Historian Jean-Marc Berlière, who extensively researched the denunciations that were filed by up to a million Frenchmen during the period of Nazi occupation, said that situations in which snitching was encouraged tended to bring out the worst in people.

Even in a critical moment when defying stay-at-home orders can constitute “irresponsible, even criminal” behavior, Berlière said governments should beware of promoting behavior for which “France still pays dearly.”

“What can appear to be a civic gesture … can ultimately be morally reprehensible,” he said.”

Brendan O’Neill, editor of spiked and host of the spiked Podcast expressed similar sentiments.

“The instinct to name and shame is so deeply corrosive of the social bonds and public trust we need to get through this pandemic. It is a mix of two of the most obnoxious social trends of recent years – virtue-signalling and social shaming. By squealing on other members of the public, people think they can demonstrate their own respectability and fealty to the new rules, while also giving a release to their own anger and frustration with what is going on right now. Their instinct is to find someone, anyone, they can rage against, be it their jogging neighbour, the mum buying food in an outdoor market, or construction workers getting on the Tube. These are the new witch-hunts, where we fume against a demonic figure to make ourselves feel temporarily better. It’s nasty. Stop it. Let people have that second run.”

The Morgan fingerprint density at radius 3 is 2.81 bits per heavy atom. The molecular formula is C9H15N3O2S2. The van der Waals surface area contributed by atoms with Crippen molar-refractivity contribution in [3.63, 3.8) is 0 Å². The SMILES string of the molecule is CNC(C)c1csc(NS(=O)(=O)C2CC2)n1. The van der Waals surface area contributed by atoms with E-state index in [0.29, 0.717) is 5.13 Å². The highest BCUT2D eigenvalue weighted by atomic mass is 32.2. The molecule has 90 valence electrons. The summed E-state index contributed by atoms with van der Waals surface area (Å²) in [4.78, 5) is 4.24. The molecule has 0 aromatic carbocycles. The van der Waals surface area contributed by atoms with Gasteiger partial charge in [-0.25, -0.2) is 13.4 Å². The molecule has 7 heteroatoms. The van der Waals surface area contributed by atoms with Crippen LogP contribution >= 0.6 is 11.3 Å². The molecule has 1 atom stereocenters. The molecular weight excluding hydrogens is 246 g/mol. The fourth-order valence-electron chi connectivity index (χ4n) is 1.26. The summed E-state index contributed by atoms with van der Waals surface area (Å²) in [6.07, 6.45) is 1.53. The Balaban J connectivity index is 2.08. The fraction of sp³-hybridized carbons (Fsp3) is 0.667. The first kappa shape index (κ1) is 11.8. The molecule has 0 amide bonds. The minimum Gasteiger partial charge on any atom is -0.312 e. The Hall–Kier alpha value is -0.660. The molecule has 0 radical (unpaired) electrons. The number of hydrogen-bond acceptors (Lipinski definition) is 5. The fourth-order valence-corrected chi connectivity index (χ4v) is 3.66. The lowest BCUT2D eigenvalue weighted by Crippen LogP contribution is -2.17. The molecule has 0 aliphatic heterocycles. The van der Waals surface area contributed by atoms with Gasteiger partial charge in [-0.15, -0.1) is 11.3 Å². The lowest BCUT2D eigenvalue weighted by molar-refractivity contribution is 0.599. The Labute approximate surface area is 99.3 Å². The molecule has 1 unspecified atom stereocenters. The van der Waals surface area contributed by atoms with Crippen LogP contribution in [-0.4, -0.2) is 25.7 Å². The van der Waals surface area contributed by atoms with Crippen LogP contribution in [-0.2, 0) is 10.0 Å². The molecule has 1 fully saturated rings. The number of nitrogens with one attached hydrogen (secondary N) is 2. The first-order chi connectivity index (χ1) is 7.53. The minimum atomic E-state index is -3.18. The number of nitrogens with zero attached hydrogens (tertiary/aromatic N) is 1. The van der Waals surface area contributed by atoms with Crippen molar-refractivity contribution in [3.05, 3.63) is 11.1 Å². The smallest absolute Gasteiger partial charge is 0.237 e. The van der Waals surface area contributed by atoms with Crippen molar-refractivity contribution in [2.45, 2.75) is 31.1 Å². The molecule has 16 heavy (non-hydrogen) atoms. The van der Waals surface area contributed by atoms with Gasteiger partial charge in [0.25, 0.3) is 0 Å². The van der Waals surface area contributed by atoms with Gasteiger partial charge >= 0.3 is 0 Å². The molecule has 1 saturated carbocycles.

Community Dining aims to strengthen social bonds by creating an environment that brings out the best in people.  The focus centers on inclusion, allowing diverging ideas to collide, and building an atmosphere of trust.  Turning people in for non-compliant behavior, reporting others to authorities, and offering rewards for snitching go against the core of Community Dining’s purpose as these behaviors bring out our worst tendencies and break down the mutual trust required for communities to survive.  Knowing that even small actions can have a profound effect, we can strengthen the bonds of our communities by using our time and energy to help people rather than bringing them down.  These two recent blog posts illustrate some ways we can help.